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I am trying to build a simple Web API REST service in Azure with a service bus queue worker on the back end. I can send a single message from the Web API to the worker just fine. However, I was trying to send more messages just to see how everything works. So, I created a simple controller that looks like this:

for (int i = 0; i < 100; i++)
{
    var msg = new BrokeredMessage("Ping");
    BioConnector.QueueConnector.OrdersQueueClient.Send(msg);
}

When I call the controller, I am only getting about 1/2 or so of the messages being received by the worker. The rest seem to be dropped.

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3 Answers 3

I had issues with getting only about half the messages using the sample code posted here, so I wrote my own test code. I've tried it with > 100 queue messages and have always had 100% send/rec'd parity. Perhaps you had a similar issue with the code.

  1. Create a new C# console project.
  2. Add a reference to the Microsoft.ServiceBus assembly located in C:\Program Files\Microsoft SDKs\Windows Azure.NET SDK\2012-06\ref\Microsoft.ServiceBus.dll.
  3. In the app.config, change it to this with your own values provided:

    <appSettings>
        <add key="Microsoft.ServiceBus.ConnectionString" value="Endpoint=sb://blahblah.servicebus.windows.net/;SharedSecretIssuer=owner;SharedSecretValue=pDk0b....=" />
    </appSettings>
    
  4. Add these using directives:

    using System;
    using System.Collections.Generic;
    using System.Linq;
    using System.Text;
    using System.Threading.Tasks;
    using System.Xml;
    using System.Xml.Linq;
    using Microsoft.ServiceBus;
    using Microsoft.ServiceBus.Messaging;
    using System.Configuration;
    using System.Threading;
    
  5. Change the code method to the following:

    class Program
    {
        static void Main(string[] args)
        {
            string connectionString = ConfigurationSettings.AppSettings["Microsoft.ServiceBus.ConnectionString"];
            var namespaceManager = NamespaceManager.CreateFromConnectionString(connectionString);
            QueueDescription queueDesc = new QueueDescription("TestQueue");
            if (!namespaceManager.QueueExists(queueDesc.Path))
            {
                namespaceManager.CreateQueue(queueDesc);
            }
            QueueClient topicClient = QueueClient.CreateFromConnectionString(connectionString, queueDesc.Path);
            int sentMsgCount = 0;
            int recdMsgCount = 0;
    
            for (int i = 0; i < 100; i++)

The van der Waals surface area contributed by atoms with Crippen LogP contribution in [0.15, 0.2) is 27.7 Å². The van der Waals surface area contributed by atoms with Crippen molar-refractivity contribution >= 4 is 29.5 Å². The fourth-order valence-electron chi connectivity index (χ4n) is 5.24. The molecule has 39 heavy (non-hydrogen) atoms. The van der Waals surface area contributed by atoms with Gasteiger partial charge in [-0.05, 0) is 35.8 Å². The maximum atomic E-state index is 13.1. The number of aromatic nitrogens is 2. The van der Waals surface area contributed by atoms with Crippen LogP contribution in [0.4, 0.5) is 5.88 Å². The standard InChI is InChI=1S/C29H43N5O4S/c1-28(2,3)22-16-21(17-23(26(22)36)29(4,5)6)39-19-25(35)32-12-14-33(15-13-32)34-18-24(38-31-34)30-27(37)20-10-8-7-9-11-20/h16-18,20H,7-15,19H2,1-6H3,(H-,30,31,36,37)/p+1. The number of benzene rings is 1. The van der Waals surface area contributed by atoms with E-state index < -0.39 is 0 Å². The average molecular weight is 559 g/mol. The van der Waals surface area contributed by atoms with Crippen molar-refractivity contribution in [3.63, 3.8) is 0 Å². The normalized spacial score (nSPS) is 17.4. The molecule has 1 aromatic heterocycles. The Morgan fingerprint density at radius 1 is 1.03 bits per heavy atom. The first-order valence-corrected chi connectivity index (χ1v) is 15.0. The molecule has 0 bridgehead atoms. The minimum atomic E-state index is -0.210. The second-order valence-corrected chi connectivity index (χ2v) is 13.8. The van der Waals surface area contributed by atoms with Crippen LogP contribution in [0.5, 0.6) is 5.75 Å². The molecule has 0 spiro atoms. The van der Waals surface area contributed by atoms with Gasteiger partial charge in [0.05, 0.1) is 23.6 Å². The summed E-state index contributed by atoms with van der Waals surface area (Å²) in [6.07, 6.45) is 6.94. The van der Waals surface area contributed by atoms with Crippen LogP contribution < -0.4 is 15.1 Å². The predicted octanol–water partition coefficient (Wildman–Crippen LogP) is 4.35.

{
                BrokeredMessage msg = new BrokeredMessage("Test message " + i);
                topicClient.Send(msg);
                sentMsgCount++;
                Console.WriteLine("Sent Message: " + msg);
            }
    
            QueueClient subClient = QueueClient.CreateFromConnectionString(connectionString, queueDesc.Path);
    
            bool moreMessages = true;
            while (moreMessages)
            {
                BrokeredMessage recdMsg = subClient.Receive(TimeSpan.FromSeconds(3));
                if (recdMsg != null)
                {
                    Console.WriteLine("Received Message: " + recdMsg);
                    recdMsgCount++;
                    recdMsg.Complete();
                }
                else
                {
                    moreMessages = false;
                }
            }
            Console.WriteLine("# of sent msgs: " + sentMsgCount + ", # of rec'd msgs: " + recdMsgCount);
            Console.Read();
        }
    }
    
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This was a weird problem. Through a random walk through "trying things" I ended up changing the string name of the queue and then everything started working again. I didn't change anything but the name of the queue - no changes to any configuration parameters at all.

It appears to be something buggy with that particular queue on Azure.

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Azure Service Bus provides durable messaging so you will not loose any messages. Some items to investigate further: 1) Is there another instance of the worker role that is pulling off messages from that queue 2) are you using peek-lock as the receive mode as that will be the only way to guarantee at least once delivery. Receive and delete mode does not have the guarantee 3) are the messages going into dead-lettered queue due to either message expiry or exceeding max delivery count, I.e. They are received but not completed several times 4) if none of the above apply then raise a support ticket and the Azure product team can investigate the symptoms because as I mentioned this is a durable messaging system so no messages will be "lost".

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